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Chapter 17 : Respiratory Viruses
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Acute respiratory tract illnesses are the most common health conditions affecting humans. Six "classic" respiratory viruses have been known for decades: respiratory syncytial virus (RSV), influenza virus, human parainfluenza virus, rhinovirus, adenovirus, and the coronaviruses (CoVs) OC43 and 229E. The seasonality of most newly described respiratory viruses remains mostly investigational. Classification of viruses that primarily infect the respiratory tract are provided in this chapter. Relative importance of major respiratory viruses in upper and lower respiratory tract diseases are provided in this chapter. Vaccination and antiviral therapy are highly effective at limiting the spread of influenza virus, but these approaches are not available for other respiratory viruses. The major differences between human metapneumovirus (HMPV) and RSV are gene order and the absence of NS1 and NS2 genes in HMPV. The potential for coinfections involving HMPV and other respiratory viruses, especially RSV, is high given their overlap in seasonality. It begins with a profuse watery nasal discharge which may become mucopurulent and viscous. The number of real and potential respiratory viruses has increased considerably, and improved laboratory methods to detect them now abound.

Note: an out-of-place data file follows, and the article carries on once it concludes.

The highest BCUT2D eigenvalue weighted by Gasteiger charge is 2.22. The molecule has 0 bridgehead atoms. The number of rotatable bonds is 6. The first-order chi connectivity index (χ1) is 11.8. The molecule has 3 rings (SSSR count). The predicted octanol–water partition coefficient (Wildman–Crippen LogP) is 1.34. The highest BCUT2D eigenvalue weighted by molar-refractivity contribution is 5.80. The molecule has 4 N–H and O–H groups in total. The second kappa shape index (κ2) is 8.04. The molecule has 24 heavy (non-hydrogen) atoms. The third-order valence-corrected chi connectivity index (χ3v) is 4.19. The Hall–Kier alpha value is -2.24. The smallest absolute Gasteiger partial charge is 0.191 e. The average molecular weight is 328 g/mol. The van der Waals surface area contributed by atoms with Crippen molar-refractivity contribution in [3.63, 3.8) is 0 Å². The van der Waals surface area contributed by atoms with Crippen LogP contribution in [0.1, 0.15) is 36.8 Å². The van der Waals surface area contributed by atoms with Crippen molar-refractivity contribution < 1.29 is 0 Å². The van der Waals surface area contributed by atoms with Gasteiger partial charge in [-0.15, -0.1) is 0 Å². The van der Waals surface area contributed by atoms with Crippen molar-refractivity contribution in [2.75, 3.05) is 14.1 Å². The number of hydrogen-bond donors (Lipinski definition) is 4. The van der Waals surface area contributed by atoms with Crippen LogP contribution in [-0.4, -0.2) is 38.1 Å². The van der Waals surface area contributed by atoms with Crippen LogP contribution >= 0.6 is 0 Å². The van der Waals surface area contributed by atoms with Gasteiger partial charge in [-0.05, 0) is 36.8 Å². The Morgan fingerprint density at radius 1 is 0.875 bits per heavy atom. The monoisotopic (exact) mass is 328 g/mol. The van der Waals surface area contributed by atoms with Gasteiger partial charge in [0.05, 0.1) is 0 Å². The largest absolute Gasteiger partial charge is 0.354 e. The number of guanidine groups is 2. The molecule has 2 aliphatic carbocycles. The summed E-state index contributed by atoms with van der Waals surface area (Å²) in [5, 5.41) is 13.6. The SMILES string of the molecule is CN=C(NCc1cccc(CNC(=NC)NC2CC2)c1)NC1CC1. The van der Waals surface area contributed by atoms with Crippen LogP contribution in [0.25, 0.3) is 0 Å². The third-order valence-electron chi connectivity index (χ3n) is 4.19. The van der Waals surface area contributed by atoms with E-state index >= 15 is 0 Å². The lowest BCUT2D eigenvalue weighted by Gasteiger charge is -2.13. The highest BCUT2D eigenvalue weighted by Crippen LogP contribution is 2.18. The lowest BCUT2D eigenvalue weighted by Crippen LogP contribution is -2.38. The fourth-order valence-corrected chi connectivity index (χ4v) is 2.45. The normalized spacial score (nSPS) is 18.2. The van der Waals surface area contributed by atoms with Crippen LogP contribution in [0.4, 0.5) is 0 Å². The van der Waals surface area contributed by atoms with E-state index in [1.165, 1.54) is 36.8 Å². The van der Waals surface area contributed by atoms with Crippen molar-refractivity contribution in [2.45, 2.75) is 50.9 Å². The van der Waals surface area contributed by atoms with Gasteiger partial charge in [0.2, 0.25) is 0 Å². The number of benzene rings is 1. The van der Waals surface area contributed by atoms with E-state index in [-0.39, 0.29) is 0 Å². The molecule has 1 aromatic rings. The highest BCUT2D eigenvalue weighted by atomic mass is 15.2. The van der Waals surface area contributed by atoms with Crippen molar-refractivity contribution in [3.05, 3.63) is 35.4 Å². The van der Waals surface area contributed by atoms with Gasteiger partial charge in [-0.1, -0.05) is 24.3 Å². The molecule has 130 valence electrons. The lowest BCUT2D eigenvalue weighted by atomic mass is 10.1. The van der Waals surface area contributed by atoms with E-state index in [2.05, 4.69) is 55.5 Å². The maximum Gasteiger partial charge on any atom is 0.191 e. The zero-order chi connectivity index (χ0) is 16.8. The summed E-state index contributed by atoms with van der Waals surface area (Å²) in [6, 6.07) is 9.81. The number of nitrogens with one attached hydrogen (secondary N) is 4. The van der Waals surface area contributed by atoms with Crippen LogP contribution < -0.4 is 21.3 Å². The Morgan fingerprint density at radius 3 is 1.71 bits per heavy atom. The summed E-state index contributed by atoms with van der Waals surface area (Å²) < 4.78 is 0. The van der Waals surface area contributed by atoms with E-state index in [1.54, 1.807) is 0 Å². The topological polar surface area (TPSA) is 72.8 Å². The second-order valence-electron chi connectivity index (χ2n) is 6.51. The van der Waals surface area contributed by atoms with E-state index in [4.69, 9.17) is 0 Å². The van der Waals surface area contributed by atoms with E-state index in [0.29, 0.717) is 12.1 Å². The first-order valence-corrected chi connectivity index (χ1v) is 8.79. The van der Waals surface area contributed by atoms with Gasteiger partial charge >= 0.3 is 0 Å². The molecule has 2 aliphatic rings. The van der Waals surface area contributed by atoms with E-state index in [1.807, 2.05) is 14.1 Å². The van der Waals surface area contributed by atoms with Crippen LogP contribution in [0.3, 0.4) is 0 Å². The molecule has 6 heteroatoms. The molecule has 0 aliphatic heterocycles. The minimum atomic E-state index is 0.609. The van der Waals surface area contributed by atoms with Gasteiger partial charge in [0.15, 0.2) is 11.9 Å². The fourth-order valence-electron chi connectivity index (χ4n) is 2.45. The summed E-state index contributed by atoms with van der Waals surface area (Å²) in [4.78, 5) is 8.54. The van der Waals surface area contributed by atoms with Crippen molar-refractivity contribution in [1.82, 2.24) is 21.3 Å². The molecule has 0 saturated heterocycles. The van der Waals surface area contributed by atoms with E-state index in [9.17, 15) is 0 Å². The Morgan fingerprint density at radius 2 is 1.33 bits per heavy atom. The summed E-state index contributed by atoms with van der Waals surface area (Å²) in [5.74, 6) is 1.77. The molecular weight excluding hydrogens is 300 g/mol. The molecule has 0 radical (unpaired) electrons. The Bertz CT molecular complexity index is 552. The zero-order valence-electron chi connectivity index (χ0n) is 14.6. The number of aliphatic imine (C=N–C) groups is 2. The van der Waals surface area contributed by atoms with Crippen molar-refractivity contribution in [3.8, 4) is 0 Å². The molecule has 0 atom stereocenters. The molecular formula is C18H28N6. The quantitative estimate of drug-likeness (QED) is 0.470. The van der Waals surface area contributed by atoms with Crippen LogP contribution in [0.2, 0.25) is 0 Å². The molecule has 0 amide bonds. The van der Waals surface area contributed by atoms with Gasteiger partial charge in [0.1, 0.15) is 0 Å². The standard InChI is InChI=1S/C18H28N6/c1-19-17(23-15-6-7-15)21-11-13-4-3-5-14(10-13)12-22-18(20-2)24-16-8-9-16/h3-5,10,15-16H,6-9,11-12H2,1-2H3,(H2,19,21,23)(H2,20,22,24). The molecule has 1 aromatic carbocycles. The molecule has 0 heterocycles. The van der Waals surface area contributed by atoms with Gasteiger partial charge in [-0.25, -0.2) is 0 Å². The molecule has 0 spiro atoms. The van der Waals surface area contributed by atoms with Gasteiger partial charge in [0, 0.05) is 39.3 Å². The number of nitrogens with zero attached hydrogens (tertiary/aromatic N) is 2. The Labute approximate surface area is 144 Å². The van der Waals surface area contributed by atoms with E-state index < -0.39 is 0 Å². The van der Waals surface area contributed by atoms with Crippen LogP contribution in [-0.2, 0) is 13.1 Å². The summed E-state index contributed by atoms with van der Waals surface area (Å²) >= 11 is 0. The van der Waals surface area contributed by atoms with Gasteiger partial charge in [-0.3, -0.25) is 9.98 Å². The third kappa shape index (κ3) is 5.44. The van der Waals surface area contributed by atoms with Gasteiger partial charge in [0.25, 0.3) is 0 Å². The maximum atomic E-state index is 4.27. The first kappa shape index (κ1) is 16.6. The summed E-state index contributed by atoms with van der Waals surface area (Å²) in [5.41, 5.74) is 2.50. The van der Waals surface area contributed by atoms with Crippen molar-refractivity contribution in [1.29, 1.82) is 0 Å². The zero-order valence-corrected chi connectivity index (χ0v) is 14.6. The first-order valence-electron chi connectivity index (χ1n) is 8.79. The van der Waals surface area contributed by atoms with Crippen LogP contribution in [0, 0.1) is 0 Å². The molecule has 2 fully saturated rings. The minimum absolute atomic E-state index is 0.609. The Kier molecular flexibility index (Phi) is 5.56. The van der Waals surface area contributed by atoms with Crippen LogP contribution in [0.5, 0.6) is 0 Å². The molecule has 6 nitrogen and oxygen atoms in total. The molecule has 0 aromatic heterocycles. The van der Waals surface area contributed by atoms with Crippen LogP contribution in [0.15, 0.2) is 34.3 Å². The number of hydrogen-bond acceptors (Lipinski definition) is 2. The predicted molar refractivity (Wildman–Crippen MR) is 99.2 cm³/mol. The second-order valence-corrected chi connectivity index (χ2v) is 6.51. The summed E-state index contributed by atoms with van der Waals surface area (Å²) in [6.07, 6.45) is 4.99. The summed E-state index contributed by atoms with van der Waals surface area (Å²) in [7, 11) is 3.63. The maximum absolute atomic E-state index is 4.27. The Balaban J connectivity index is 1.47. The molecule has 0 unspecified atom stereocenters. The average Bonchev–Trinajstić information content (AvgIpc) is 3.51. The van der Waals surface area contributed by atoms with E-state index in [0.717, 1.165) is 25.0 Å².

Temporal patterns of four common respiratory viruses detected over a 6-year period by The Children’s Hospital Virology Laboratory, Denver, CO. Numbers of detections are as indicated, except during a large outbreak of influenza A in November and December of 2003 when approximately 950 and 400 specimens were positive for influenza A, respectively.
Transmission patterns of influenza A virus. The current hypothesis is that wild aquatic birds are the major reservoir of most types of influenza A, some of which can be transmitted to domestic birds and mammals. The double-headed arrow indicates that transmission of influenza A virus between pigs and humans has been demonstrated. Transmission of influenza A from birds to felines and dogs is not depicted. (Reprinted from Trampuz et al., 2004, with permission of the publisher.)